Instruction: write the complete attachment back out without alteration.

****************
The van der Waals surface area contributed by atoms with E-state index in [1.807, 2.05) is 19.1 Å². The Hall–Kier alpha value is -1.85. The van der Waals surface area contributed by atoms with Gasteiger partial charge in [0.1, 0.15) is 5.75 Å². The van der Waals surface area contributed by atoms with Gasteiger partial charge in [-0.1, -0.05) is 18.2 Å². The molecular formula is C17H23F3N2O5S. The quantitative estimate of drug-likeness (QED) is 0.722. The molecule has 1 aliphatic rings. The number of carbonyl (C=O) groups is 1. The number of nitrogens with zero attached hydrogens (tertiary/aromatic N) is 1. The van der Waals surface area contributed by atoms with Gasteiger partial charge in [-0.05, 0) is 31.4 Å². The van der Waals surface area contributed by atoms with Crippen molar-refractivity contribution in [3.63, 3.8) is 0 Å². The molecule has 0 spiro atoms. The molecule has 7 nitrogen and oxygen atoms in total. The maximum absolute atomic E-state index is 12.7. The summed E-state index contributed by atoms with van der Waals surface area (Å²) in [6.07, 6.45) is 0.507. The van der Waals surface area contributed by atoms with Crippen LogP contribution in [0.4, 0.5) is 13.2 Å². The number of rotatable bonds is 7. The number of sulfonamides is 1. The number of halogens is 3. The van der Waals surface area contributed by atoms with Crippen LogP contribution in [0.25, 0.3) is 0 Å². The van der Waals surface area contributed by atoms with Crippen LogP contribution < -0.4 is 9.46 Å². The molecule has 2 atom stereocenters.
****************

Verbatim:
The van der Waals surface area contributed by atoms with E-state index in [1.807, 2.05) is 19.1 Å². The Hall–Kier alpha value is -1.85. The van der Waals surface area contributed by atoms with Gasteiger partial charge in [0.1, 0.15) is 5.75 Å². The van der Waals surface area contributed by atoms with Gasteiger partial charge in [-0.1, -0.05) is 18.2 Å². The molecular formula is C17H23F3N2O5S. The quantitative estimate of drug-likeness (QED) is 0.722. The molecule has 1 aliphatic rings. The number of carbonyl (C=O) groups is 1. The number of nitrogens with zero attached hydrogens (tertiary/aromatic N) is 1. The van der Waals surface area contributed by atoms with Gasteiger partial charge in [-0.05, 0) is 31.4 Å². The van der Waals surface area contributed by atoms with Crippen molar-refractivity contribution in [3.63, 3.8) is 0 Å². The molecule has 0 spiro atoms. The molecule has 7 nitrogen and oxygen atoms in total. The maximum absolute atomic E-state index is 12.7. The summed E-state index contributed by atoms with van der Waals surface area (Å²) in [6.07, 6.45) is 0.507. The van der Waals surface area contributed by atoms with Crippen LogP contribution in [0.4, 0.5) is 13.2 Å². The number of rotatable bonds is 7. The number of sulfonamides is 1. The number of halogens is 3. The van der Waals surface area contributed by atoms with Crippen LogP contribution in [0.25, 0.3) is 0 Å². The van der Waals surface area contributed by atoms with Crippen LogP contribution < -0.4 is 9.46 Å². The molecule has 2 atom stereocenters.